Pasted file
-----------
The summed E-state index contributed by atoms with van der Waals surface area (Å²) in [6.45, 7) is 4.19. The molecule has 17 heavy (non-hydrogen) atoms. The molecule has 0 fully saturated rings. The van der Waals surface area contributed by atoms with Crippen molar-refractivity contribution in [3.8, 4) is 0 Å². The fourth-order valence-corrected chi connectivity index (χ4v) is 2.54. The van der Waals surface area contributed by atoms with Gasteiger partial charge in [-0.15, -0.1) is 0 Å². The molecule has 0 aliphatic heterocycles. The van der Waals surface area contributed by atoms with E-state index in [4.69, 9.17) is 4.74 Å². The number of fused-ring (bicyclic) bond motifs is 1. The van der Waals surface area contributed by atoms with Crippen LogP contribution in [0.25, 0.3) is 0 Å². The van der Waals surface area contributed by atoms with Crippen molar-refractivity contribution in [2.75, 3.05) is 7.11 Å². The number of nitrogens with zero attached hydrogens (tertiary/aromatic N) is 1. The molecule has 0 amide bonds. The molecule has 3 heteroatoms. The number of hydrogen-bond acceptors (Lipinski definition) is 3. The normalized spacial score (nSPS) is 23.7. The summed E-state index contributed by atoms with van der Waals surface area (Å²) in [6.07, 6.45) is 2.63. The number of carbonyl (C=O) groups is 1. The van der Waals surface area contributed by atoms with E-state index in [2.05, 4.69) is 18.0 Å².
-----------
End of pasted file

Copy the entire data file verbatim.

The summed E-state index contributed by atoms with van der Waals surface area (Å²) in [6.45, 7) is 4.19. The molecule has 17 heavy (non-hydrogen) atoms. The molecule has 0 fully saturated rings. The van der Waals surface area contributed by atoms with Crippen molar-refractivity contribution in [3.8, 4) is 0 Å². The fourth-order valence-corrected chi connectivity index (χ4v) is 2.54. The van der Waals surface area contributed by atoms with Gasteiger partial charge in [-0.15, -0.1) is 0 Å². The molecule has 0 aliphatic heterocycles. The van der Waals surface area contributed by atoms with E-state index in [4.69, 9.17) is 4.74 Å². The number of fused-ring (bicyclic) bond motifs is 1. The van der Waals surface area contributed by atoms with Crippen LogP contribution in [0.25, 0.3) is 0 Å². The van der Waals surface area contributed by atoms with Crippen molar-refractivity contribution in [2.75, 3.05) is 7.11 Å². The number of nitrogens with zero attached hydrogens (tertiary/aromatic N) is 1. The molecule has 0 amide bonds. The molecule has 3 heteroatoms. The number of hydrogen-bond acceptors (Lipinski definition) is 3. The normalized spacial score (nSPS) is 23.7. The summed E-state index contributed by atoms with van der Waals surface area (Å²) in [6.07, 6.45) is 2.63. The number of carbonyl (C=O) groups is 1. The van der Waals surface area contributed by atoms with E-state index in [2.05, 4.69) is 18.0 Å².